The Role of Politics in Sermons: Does Incorporating Politics into Sermons Make Religious Leaders Politicians?
By Emmanuel Simon
Even with the Separation of Church and State, Religious Leaders have been tying politics into their sermons. But should this be happening? Before giving an answer, it is necessary to examine the similarities and differences between the Church and State.
It should be evident to everyone that the Church is not the State, and the State is not the Church. By virtue of the fact that the Church and State are not equivalent, it follows that there are some issues that the Church and State do not overlap on. For example, it would be strange for the Church to authoritatively declare that one needs to have a voter I.D. in order to vote. Yet though the Church and State are two different entities, they do share a common goal: to promote and achieve the common good.
For example, both the Church and State agree that taking the life away from someone unjustly is detestable. The Church shows that she is against unjust killings by appealing to the 5th Commandment, whereas the State indicates that she is against unjust killings through appealing to man-made laws backed up by philosophical justifications. Thus, though the Church and State differ, both aim at promoting and achieving the common-good.
So, what are we to make of Religious Leaders then? Should today’s Religious Leaders tie politics into their sermons? Given the contemporary political climate, the answer is a qualified yes.
On the one hand, Religious Leaders need to avoid becoming politicians, since the priestly ministry is supernatural, whereas contemporary politics is worldly. On the other hand, priests, who are ministers of the Church, have a duty in promoting the common good.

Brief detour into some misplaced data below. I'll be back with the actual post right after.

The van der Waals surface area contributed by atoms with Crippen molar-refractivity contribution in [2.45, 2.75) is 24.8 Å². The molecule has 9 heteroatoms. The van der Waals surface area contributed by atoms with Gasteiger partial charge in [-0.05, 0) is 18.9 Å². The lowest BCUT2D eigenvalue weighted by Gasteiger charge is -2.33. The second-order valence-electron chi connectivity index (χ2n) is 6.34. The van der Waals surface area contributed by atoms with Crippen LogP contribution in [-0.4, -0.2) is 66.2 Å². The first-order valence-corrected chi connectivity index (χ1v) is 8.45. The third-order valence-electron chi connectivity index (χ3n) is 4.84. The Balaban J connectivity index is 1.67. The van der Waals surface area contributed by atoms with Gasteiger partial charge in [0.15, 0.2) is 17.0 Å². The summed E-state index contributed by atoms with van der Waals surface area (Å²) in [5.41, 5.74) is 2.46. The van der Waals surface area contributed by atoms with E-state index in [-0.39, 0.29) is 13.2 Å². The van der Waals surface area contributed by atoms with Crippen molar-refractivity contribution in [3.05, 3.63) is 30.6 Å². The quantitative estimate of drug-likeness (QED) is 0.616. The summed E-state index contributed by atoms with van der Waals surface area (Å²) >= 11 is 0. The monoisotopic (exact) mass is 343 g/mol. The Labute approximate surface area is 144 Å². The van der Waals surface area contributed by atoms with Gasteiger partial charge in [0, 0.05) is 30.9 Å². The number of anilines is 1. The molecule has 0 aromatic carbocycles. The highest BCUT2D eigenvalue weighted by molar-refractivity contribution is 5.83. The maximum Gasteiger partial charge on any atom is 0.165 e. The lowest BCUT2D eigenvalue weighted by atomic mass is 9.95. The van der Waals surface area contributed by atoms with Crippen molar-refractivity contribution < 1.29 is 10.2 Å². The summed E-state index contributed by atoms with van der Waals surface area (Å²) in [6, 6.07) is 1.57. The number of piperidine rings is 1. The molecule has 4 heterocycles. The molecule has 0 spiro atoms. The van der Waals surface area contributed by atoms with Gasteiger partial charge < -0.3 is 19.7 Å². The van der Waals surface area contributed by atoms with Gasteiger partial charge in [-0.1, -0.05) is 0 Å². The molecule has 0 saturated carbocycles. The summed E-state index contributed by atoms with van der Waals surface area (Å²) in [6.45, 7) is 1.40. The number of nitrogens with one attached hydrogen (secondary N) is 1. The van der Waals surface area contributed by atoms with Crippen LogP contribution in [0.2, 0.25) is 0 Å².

If the State finds itself steered away from its goal to uphold the common good, Religious Leaders are able to step in. In our day and age, we’ve seen Catholic Priest Fr. Kosco doing just that. During one of his homilies given earlier this year, he stated, “We’ve just recently elected a Catholic President who is diametrically opposed to all the basic moral principles that are proclaimed by the Roman Catholic Church. Not only abortion and the sanctity of human life, but the sanctity of marriage…. How in the world did this happen?... You want an answer, I’ll tell you an answer. Because our Bishops have been silent for 60 years through bad catechesis and cowardice.”
Here, Fr. Kosco points out to his congregation the shortcomings of an America who chose to vote for a Catholic President who at best permits the death of innocent babies through abortion and who has an idea of marriage contrary to what faith and reason teach. However, Fr. Kosco also considers the shortcomings of some priests and Bishops in the Church, i.e. their silence through bad catechesis and cowardice. In short, Fr. Kosco’s homilies are meant to show that individuals in the Church and State need to do a better job at promoting the common good.
Since, the Church and State both aim towards the common good, it follows that Religious Leaders may incorporate politics into their sermons with the aim of teaching the faithful about the common good in light of their eternal reward.
Link to Fr. Kosco’s Homily:
Victoria Vidales '21,